“I really hoped I’d get a good few seasons – then I would’ve been happy”

“So just getting the car to run and perform properly, wasn’t that easy to do.

“Unfortunately, it just didn’t work out for me. I’ve never gone into the details why, and I’m not going to now. It was just unfortunate.”

Being let go by Jaguar left a particularly bitter taste for the Northern Irishman.

“The harder side of that was I’d really put everything into Formula E, because I really hoped that over the next five years or so, I’d get a good few seasons at a high-level championship,” he says.

“Then I would’ve been genuinely been happy to say ‘Right, ok, I’ve had a good run at it, I can be content with that.’

HONG KONG - OCTOBER 09: In this handout photo provided by Jaguar Racing, Adam Carroll of Great Britain driving the (47) Panasonic Jaguar Racing car during the Hong Kong ePrix, first round of the 2016/17 FIA Formula E Series on October 9, 2016 in Hong Kong. (Photo by Andrew Ferraro/LAT Photographic/Jaguar Racing via Getty Images)

Jaguar FE drive promised much, delivered little

Andrew Ferraro/LAT Photographic/Jaguar Racing via Getty Images

“I’d also given up other regular drives in WEC and GT to concentrate on Jaguar. Picking them up again and just getting back in was pretty much impossible. So you’re back to square one again.”

As has been the defining characteristic of his career though, Carroll has simply not given up. He kept his eye in with GT cars, eventually winning the Ferrari Challenge World Final in 2019 at Mugello.

For 2021 he’s taken on a mentoring role with the Greystone GT squad, helping to develop team-mate Mark Hopton, who has stepped up from Greystone-run track days. The pair will share a GT4 McLaren in the GT Cup.

“With my experience I can help them as much as possible and make a difference,” he says.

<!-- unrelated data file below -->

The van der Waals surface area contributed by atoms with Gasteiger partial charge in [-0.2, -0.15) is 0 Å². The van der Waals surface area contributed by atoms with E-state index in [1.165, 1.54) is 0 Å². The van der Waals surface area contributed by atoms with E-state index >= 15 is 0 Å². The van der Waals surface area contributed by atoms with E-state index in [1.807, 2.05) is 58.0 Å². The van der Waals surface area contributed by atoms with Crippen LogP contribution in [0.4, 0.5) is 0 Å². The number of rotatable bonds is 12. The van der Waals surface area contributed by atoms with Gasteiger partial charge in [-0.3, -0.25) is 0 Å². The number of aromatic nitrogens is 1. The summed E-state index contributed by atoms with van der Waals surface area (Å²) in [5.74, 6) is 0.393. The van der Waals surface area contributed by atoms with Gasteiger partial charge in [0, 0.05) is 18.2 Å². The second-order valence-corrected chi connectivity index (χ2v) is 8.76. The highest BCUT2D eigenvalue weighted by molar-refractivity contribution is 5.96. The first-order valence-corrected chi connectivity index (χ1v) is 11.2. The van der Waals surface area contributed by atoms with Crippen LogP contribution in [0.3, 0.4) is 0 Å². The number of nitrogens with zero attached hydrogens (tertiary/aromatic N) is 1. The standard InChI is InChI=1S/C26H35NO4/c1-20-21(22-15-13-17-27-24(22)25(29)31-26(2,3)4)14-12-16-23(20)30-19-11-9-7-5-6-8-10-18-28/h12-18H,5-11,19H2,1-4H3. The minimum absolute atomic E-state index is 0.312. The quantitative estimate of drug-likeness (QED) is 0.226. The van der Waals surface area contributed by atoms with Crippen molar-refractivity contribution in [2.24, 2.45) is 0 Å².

“The group of people that are in Greystone, it’s just really impressive – proper racers. Where will the team go in the future? GT3 maybe – there’s so many avenues.

“The reality is, if you’re paid to drive a racing car for your skill set, you’re in a small bracket of people in the world that actually are in that position.”

Not only that, he’s also back in…Formula E. Carroll’s paddock contacts in the have come calling once more, and he’s now the reserve driver for the NIO FE team, set to race at Diriyah this weekend.

He’s one of the few who can claim to have mixed it with and beaten the best. Does he look on the current F1 field and ‘I could’ve done that’?

“No, I don’t think like that, I try to…good and bad…we’ve all got a PhD in hindsight,” he hesitantly reflects. “Throughout your whole career, the best intentions are always there, we were trying our best, we just should never have chased just F1 so hard, we should have gone off and done something else.

“There were some very bad decisions made. You need the right people around you, you need the right management, you need people who understand the business.”

Still, despite all those up and downs, in a career that’s breadth could be matched by few, not much has changed for Carroll.

“I’ll just keep doing what I was always doing. I’ll give it absolutely everything, and we’ll see what happens in the future.”

Forever the underdog, but still fighting.